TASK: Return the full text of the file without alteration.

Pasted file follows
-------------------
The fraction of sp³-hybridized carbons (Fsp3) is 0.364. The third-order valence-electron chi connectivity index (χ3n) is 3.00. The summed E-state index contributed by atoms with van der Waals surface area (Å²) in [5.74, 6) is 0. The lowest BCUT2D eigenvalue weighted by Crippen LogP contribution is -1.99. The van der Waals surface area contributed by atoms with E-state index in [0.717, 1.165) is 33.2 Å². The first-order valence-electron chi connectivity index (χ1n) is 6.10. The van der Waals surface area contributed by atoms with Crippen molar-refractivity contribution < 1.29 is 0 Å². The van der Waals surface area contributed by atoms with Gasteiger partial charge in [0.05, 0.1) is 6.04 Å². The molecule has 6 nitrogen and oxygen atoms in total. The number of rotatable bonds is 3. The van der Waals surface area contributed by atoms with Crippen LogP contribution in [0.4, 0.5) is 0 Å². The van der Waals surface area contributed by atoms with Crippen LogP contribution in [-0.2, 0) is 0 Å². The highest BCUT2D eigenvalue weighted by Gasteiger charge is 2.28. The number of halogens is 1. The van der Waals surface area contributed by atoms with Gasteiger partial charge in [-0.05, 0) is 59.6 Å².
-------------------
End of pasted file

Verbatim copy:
The fraction of sp³-hybridized carbons (Fsp3) is 0.364. The third-order valence-electron chi connectivity index (χ3n) is 3.00. The summed E-state index contributed by atoms with van der Waals surface area (Å²) in [5.74, 6) is 0. The lowest BCUT2D eigenvalue weighted by Crippen LogP contribution is -1.99. The van der Waals surface area contributed by atoms with E-state index in [0.717, 1.165) is 33.2 Å². The first-order valence-electron chi connectivity index (χ1n) is 6.10. The van der Waals surface area contributed by atoms with Crippen molar-refractivity contribution < 1.29 is 0 Å². The van der Waals surface area contributed by atoms with Gasteiger partial charge in [0.05, 0.1) is 6.04 Å². The molecule has 6 nitrogen and oxygen atoms in total. The number of rotatable bonds is 3. The van der Waals surface area contributed by atoms with Crippen LogP contribution in [0.4, 0.5) is 0 Å². The van der Waals surface area contributed by atoms with Crippen LogP contribution in [-0.2, 0) is 0 Å². The highest BCUT2D eigenvalue weighted by Gasteiger charge is 2.28. The number of halogens is 1. The van der Waals surface area contributed by atoms with Gasteiger partial charge in [-0.05, 0) is 59.6 Å².